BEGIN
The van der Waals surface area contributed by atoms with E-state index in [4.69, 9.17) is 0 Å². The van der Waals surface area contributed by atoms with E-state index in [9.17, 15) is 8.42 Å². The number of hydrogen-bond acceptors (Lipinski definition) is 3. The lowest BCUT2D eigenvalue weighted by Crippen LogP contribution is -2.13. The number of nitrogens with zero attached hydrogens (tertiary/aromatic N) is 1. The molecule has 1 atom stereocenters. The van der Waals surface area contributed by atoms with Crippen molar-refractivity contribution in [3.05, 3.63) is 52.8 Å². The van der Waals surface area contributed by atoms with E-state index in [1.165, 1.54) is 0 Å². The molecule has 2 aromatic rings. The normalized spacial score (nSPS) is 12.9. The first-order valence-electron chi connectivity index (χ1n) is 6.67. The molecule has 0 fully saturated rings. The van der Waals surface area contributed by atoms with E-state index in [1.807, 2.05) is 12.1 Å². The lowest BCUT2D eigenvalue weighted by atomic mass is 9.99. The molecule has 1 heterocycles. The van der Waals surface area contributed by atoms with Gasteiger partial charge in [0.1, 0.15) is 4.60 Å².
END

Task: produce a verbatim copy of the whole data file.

The van der Waals surface area contributed by atoms with E-state index in [4.69, 9.17) is 0 Å². The van der Waals surface area contributed by atoms with E-state index in [9.17, 15) is 8.42 Å². The number of hydrogen-bond acceptors (Lipinski definition) is 3. The lowest BCUT2D eigenvalue weighted by Crippen LogP contribution is -2.13. The number of nitrogens with zero attached hydrogens (tertiary/aromatic N) is 1. The molecule has 1 atom stereocenters. The van der Waals surface area contributed by atoms with Crippen molar-refractivity contribution in [3.05, 3.63) is 52.8 Å². The van der Waals surface area contributed by atoms with E-state index in [1.165, 1.54) is 0 Å². The molecule has 2 aromatic rings. The normalized spacial score (nSPS) is 12.9. The first-order valence-electron chi connectivity index (χ1n) is 6.67. The molecule has 0 fully saturated rings. The van der Waals surface area contributed by atoms with E-state index in [1.807, 2.05) is 12.1 Å². The lowest BCUT2D eigenvalue weighted by atomic mass is 9.99. The molecule has 1 heterocycles. The van der Waals surface area contributed by atoms with Gasteiger partial charge in [0.1, 0.15) is 4.60 Å².